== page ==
DOE and HSTA
Details of the agreement will be
distributed to schools tomorrow
The Hawaii State Teachers Association and the state Department of Education reached a tentative agreement late Friday on a new contract for public school teachers, but details are not yet being released.
The HSTA board met yesterday to approve the settlement, said HSTA executive director Joan Husted.
She said the details will be distributed to each school tomorrow. Once teachers have had a chance to review the tentative settlement, a public announcement will be made tomorrow afternoon.
A ratification vote on the tentative contract will be held Thursday, with results expected that afternoon.
Negotiations were going on yesterday with the United Public Workers union, but Russell Pang, a spokesman for Gov. Linda Lingle, would not say if an agreement was reached.
The unions are facing a deadline this week for the Legislature to include money for any raises in its budget.
The two-year budget must be completed by Friday. The Legislature is scheduled to adjourn May 5.
Members of the conference committee on the state budget are hoping to hear negotiation outcomes before they meet tomorrow, Senate Ways and Means Committee Chairman Brian Taniguchi (D-Moiliili-Manoa) said yesterday.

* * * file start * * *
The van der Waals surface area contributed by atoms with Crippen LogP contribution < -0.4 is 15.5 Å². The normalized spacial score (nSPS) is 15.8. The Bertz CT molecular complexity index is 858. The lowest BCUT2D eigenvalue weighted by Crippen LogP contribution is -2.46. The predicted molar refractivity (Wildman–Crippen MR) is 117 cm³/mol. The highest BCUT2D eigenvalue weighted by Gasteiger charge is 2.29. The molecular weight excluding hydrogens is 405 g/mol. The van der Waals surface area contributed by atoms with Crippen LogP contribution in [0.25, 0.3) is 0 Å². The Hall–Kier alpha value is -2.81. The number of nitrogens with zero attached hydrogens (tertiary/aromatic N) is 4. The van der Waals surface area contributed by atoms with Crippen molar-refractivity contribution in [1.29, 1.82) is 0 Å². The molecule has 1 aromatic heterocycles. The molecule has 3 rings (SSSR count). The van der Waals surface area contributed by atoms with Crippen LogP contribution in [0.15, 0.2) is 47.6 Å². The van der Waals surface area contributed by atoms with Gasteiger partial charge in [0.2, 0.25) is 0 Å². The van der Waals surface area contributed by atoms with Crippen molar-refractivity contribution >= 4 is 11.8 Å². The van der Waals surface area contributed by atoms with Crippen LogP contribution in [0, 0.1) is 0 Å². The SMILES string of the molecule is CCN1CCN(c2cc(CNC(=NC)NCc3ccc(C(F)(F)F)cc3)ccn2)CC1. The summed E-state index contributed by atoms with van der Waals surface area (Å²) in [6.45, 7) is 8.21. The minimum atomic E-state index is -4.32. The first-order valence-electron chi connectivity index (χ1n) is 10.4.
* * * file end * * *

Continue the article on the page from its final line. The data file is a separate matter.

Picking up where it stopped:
On April 15, the Hawaii Government Employees Association reached an arbitrated agreement with the state for a 5 percent raise for its members for each of the next two years.
State Budget Director Georgina Kawamura said after the HGEA agreement that if the same "5 and 5" raise were given to all public employees, "the total increase in collective bargaining costs to the state would be about $222 million over the next two years."
A federal mediator had been working with the teachers union, which sought a 15 percent pay increase, and state, which offered a 1.5 percent raise.
Under the current contract, which expires June 30, teachers won raises ranging from 4 percent to 11 percent.
HSTA represents more than 13,000 educators; the UPW represents 9,000 state and county blue-collar workers; and the HGEA represents 23,000 state and county white-collar workers.
The Associated Press contributed to this story.